• Encourage Creativity and Personalisation: Assign formative assessment tasks that require the use of student voice and creative thinking, as these are harder to replicate using AI.
  • Peer Review and Collaborative Work: Implement peer review systems where students evaluate each other’s work, promoting accountability. Students are often very well-equipped to recognise and honour each other’s work. 
  • Teacher Involvement and Follow-ups: Have teachers engage in an ongoing manner with students’ work, asking follow-up questions or having discussions about their submissions, with this being reflected in assessment rubrics. 

The key is to create an educational environment where learning is valued over grades, and where students understand the importance and benefits of honest academic practices.

Where to next?

With a range of generative artificial intelligence platforms on the market, ongoing professional learning for teachers will have an increasingly significant role to play in making sure that no teacher gets left behind. 

Organisations such as the Australian Centre for the Moving Image (ACMI) and Digital Learning and Teaching Victoria (DLTV) are playing a pivotal role in connecting educators across the state via the sharing of resources and professional learning, while peak curriculum bodies such as Victorian Curriculum and Assessment Authority (VCAA) are providing targeted support to teachers to leverage resources with regards to curriculum design and implementation.8,9,10 The Department of Education Tech Schools are currently offering a range of interdisciplinary programs to partner schools which harness the power of artificial intelligence to embed interdisciplinary knowledge and skills into learning and assessment.11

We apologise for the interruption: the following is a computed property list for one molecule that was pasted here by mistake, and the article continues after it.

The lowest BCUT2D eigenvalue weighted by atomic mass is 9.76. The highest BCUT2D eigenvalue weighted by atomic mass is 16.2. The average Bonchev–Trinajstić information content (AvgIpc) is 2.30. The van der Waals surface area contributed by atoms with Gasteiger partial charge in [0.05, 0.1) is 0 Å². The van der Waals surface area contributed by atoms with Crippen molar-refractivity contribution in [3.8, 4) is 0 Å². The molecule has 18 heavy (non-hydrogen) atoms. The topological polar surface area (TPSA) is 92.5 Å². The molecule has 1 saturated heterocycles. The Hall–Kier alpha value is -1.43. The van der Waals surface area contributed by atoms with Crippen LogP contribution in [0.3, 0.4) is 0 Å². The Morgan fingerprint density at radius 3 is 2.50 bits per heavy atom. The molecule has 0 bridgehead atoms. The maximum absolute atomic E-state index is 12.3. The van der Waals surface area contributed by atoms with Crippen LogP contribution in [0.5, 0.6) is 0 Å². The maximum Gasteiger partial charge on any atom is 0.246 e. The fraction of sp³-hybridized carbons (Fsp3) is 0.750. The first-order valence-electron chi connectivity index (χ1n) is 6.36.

The Teaching Excellence Program12 offered by the Victorian Academy of Teaching and Leadership (VATL)13 is one such avenue, featuring a year-long professional learning program curated to connect teachers to like-minded peers, while upskilling them using evidence-based approaches, including in the field of generative artificial intelligence. Teachers are equipped with the skills and resources to undertake authentic inquiries where they explore problems of practice and collaborate with peers to come up with viable and transformative solutions and learnings. Once teachers graduate, they are able to join the Alumni Network, which offers alumni the opportunity to engage in professional learning and networking events. Alumni also have access to an online community where they can engage in discussions, share resources, and support one another.

The integration of AI in science education offers an exciting frontier for enhancing both learning and engagement. By personalising education, providing interactive learning environments, and revolutionising assessment methods, AI not only makes science education more effective but also more engaging for students in the long run. As we continue to explore the capabilities of AI, the potential for further innovations in the educational sector remains boundless.

Anam Javed (supplied)

Anam Javed is the Master Teacher for Technologies at the Victorian Academy of Teaching and Leadership. Anam is passionate about harnessing the potential of digital technologies to combat social inequity and improve educational outcomes for students from all backgrounds.


    1. ChatGPT.
    2. History of Artificial Intelligence. (2019, January 30). UQ.
    3. NASA. (2015, December 17). Exoplanet Exploration: Planets Beyond our Solar System. NASA.
    4. One example of a future timeline is made by William Fox.
    5. Craiyon, Formerly DALL-E Mini.
    6. Clarke, M. (2023). Australian Framework for Generative Artificial Intelligence (AI) in Schools. Department of Education.
    7. Generative AI – position statement | eSafety Commissioner. (2022). ESafety Commissioner.
    8. ACMI – Australian Centre for the Moving Image.
    9. DLTV – Digital Learning and Teaching Victoria.
    10. Digital Technologies – Victorian Curriculum. VCAA.
    11. Victorian Tech Schools.
    12. Teaching Excellence Program. VATL.
    13. Victorian Academy of Teaching and Leadership (VATL).